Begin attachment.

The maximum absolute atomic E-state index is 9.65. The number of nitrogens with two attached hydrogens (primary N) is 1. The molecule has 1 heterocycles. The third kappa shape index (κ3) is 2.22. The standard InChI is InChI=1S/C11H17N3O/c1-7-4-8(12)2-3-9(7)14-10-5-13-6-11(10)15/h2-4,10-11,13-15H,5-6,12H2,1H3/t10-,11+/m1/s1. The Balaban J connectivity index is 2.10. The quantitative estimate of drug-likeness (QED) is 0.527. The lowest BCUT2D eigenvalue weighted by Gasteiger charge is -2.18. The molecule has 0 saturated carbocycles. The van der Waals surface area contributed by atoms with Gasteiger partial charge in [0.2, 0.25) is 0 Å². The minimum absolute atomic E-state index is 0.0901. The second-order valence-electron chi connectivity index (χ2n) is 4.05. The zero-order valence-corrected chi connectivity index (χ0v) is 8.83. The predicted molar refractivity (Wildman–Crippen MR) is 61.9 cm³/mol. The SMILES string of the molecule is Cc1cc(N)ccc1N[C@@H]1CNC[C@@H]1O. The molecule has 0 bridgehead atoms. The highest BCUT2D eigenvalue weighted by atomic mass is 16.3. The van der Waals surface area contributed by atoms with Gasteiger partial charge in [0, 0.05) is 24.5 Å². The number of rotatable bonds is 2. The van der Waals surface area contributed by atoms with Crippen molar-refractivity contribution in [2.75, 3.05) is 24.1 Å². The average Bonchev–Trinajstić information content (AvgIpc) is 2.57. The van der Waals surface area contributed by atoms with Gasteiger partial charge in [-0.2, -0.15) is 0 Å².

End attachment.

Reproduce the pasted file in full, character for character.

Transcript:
The maximum absolute atomic E-state index is 9.65. The number of nitrogens with two attached hydrogens (primary N) is 1. The molecule has 1 heterocycles. The third kappa shape index (κ3) is 2.22. The standard InChI is InChI=1S/C11H17N3O/c1-7-4-8(12)2-3-9(7)14-10-5-13-6-11(10)15/h2-4,10-11,13-15H,5-6,12H2,1H3/t10-,11+/m1/s1. The Balaban J connectivity index is 2.10. The quantitative estimate of drug-likeness (QED) is 0.527. The lowest BCUT2D eigenvalue weighted by Gasteiger charge is -2.18. The molecule has 0 saturated carbocycles. The van der Waals surface area contributed by atoms with Gasteiger partial charge in [0.2, 0.25) is 0 Å². The minimum absolute atomic E-state index is 0.0901. The second-order valence-electron chi connectivity index (χ2n) is 4.05. The zero-order valence-corrected chi connectivity index (χ0v) is 8.83. The predicted molar refractivity (Wildman–Crippen MR) is 61.9 cm³/mol. The SMILES string of the molecule is Cc1cc(N)ccc1N[C@@H]1CNC[C@@H]1O. The molecule has 0 bridgehead atoms. The highest BCUT2D eigenvalue weighted by atomic mass is 16.3. The van der Waals surface area contributed by atoms with Gasteiger partial charge in [0, 0.05) is 24.5 Å². The number of rotatable bonds is 2. The van der Waals surface area contributed by atoms with Crippen molar-refractivity contribution in [2.75, 3.05) is 24.1 Å². The average Bonchev–Trinajstić information content (AvgIpc) is 2.57. The van der Waals surface area contributed by atoms with Gasteiger partial charge in [-0.2, -0.15) is 0 Å².